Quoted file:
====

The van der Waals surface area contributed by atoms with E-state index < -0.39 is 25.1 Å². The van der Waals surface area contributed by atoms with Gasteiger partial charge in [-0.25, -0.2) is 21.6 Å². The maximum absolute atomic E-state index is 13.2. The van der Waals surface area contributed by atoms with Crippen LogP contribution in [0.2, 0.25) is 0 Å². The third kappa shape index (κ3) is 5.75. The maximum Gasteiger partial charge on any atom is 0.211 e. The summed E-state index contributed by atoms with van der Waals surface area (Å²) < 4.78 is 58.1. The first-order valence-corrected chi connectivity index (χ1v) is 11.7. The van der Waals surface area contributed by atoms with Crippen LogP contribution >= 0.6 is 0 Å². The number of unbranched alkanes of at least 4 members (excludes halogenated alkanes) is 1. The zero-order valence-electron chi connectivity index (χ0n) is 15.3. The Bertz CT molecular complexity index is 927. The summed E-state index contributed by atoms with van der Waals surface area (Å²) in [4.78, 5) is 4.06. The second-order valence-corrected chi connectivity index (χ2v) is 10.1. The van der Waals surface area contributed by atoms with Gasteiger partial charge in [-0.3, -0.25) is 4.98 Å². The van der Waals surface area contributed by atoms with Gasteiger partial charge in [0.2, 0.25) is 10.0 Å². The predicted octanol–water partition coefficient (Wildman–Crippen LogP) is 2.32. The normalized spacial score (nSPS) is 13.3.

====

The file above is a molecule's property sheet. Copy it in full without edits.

The van der Waals surface area contributed by atoms with E-state index < -0.39 is 25.1 Å². The van der Waals surface area contributed by atoms with Gasteiger partial charge in [-0.25, -0.2) is 21.6 Å². The maximum absolute atomic E-state index is 13.2. The van der Waals surface area contributed by atoms with Crippen LogP contribution in [0.2, 0.25) is 0 Å². The third kappa shape index (κ3) is 5.75. The maximum Gasteiger partial charge on any atom is 0.211 e. The summed E-state index contributed by atoms with van der Waals surface area (Å²) < 4.78 is 58.1. The first-order valence-corrected chi connectivity index (χ1v) is 11.7. The van der Waals surface area contributed by atoms with Crippen LogP contribution >= 0.6 is 0 Å². The number of unbranched alkanes of at least 4 members (excludes halogenated alkanes) is 1. The zero-order valence-electron chi connectivity index (χ0n) is 15.3. The Bertz CT molecular complexity index is 927. The summed E-state index contributed by atoms with van der Waals surface area (Å²) in [4.78, 5) is 4.06. The second-order valence-corrected chi connectivity index (χ2v) is 10.1. The van der Waals surface area contributed by atoms with Gasteiger partial charge in [-0.3, -0.25) is 4.98 Å². The van der Waals surface area contributed by atoms with Gasteiger partial charge in [0.2, 0.25) is 10.0 Å². The predicted octanol–water partition coefficient (Wildman–Crippen LogP) is 2.32. The normalized spacial score (nSPS) is 13.3.